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Environmentalists Examine The Long-Term Costs Of Fracking

Mike Norton
Wikimedia Commons

An environmental group has released the results of a study that details the cost of the new oil boom known as “Fracking.”  Fracking extracts oil and gas from the ground by injecting well sites with a high-pressurized mixture of water, salts and chemicals (see above graphic).

Environment Texas chartered a study of how much fracking costs Texas landowners and cities in terms of damaged roads, contamination, and pollution.

"Texas’ financial insurance standards are inadequate,” explains Luke Metzger, director of Environment Texas.

Metzger says oil companies using the “Fracking” method are only required to be bonded as far as insurance goes for $20-thousand dollars, but he says the cost to clean up  one well is over $100-thousand dollars.   

He says, "it’s a problem the state has seen before.  Last year alone the state of Texas paid over 250-million dollars cleaning up the sites of former wells left over from the 1980s oil boom. 

Metzger says, “Right now Texas has about 8,400 wells that still need to be plugged from the previous oil and gas boom.  And the Railroad Commission only says they’re going to plug about 815 this coming year.  So at that rate it’s going to take about a decade to plug them all and meanwhile their a serious risk of contamination of water supplies.”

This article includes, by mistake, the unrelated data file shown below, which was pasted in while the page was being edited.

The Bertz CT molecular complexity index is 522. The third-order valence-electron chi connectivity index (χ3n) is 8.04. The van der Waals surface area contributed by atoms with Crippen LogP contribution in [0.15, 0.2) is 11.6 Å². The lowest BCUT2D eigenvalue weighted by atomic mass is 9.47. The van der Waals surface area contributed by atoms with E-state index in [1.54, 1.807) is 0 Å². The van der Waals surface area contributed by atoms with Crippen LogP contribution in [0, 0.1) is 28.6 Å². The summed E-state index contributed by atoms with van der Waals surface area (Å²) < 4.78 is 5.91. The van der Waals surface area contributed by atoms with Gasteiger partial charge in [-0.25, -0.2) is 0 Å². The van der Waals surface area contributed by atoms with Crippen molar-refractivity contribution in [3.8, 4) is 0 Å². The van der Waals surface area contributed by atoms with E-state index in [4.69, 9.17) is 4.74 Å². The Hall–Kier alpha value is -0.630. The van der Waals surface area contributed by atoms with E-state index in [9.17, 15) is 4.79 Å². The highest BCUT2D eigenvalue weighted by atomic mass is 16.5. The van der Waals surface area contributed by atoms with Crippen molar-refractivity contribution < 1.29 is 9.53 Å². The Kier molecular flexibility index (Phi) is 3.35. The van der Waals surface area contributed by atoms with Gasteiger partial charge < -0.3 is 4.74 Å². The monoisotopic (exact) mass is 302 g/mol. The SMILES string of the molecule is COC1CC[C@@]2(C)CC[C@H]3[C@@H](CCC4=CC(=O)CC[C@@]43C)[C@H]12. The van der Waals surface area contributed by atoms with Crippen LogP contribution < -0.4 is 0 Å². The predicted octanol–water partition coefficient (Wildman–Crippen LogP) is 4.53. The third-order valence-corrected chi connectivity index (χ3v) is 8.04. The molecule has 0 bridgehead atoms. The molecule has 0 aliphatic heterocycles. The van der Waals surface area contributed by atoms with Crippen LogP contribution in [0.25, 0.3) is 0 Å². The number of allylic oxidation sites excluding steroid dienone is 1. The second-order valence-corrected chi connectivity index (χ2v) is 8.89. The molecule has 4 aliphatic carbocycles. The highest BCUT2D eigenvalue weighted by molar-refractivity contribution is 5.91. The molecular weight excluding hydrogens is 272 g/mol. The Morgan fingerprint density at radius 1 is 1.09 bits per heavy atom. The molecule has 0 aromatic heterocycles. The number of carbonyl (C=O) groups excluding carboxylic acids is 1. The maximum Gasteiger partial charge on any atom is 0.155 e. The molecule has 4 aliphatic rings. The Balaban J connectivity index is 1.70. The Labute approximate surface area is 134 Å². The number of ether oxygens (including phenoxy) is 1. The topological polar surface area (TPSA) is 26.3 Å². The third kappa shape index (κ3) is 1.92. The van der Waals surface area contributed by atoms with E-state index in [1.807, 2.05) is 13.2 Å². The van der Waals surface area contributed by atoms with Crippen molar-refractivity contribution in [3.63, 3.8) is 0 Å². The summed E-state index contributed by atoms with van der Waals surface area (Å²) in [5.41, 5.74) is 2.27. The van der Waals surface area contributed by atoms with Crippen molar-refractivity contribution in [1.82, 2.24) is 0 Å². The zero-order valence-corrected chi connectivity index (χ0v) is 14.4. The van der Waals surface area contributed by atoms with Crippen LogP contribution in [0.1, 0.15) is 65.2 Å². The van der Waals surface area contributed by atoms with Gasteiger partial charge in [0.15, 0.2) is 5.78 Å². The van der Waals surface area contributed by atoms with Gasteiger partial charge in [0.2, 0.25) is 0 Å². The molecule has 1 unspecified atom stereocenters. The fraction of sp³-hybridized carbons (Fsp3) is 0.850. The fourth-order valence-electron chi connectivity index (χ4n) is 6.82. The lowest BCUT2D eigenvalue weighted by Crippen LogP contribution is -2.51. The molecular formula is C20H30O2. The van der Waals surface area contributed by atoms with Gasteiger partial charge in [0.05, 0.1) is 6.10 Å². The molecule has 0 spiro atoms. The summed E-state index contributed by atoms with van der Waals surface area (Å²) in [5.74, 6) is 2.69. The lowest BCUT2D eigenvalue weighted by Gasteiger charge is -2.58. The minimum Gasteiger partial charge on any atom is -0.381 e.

One of the other big costs is air quality issues for major cities near close to these sites.

“San Antonio is getting very close to failing Federal Air Quality Standards," says Metzger.  "[Falling into non-compliance] could come with millions or tens of millions of dollars or more in costs to become compliant and now air pollution from fracking is contributing to San Antonio’s smog-problem."

He says Environment Texas is hoping their study results in the state increasing the amount of money each fracking company is bonded for in order to operate in Texas.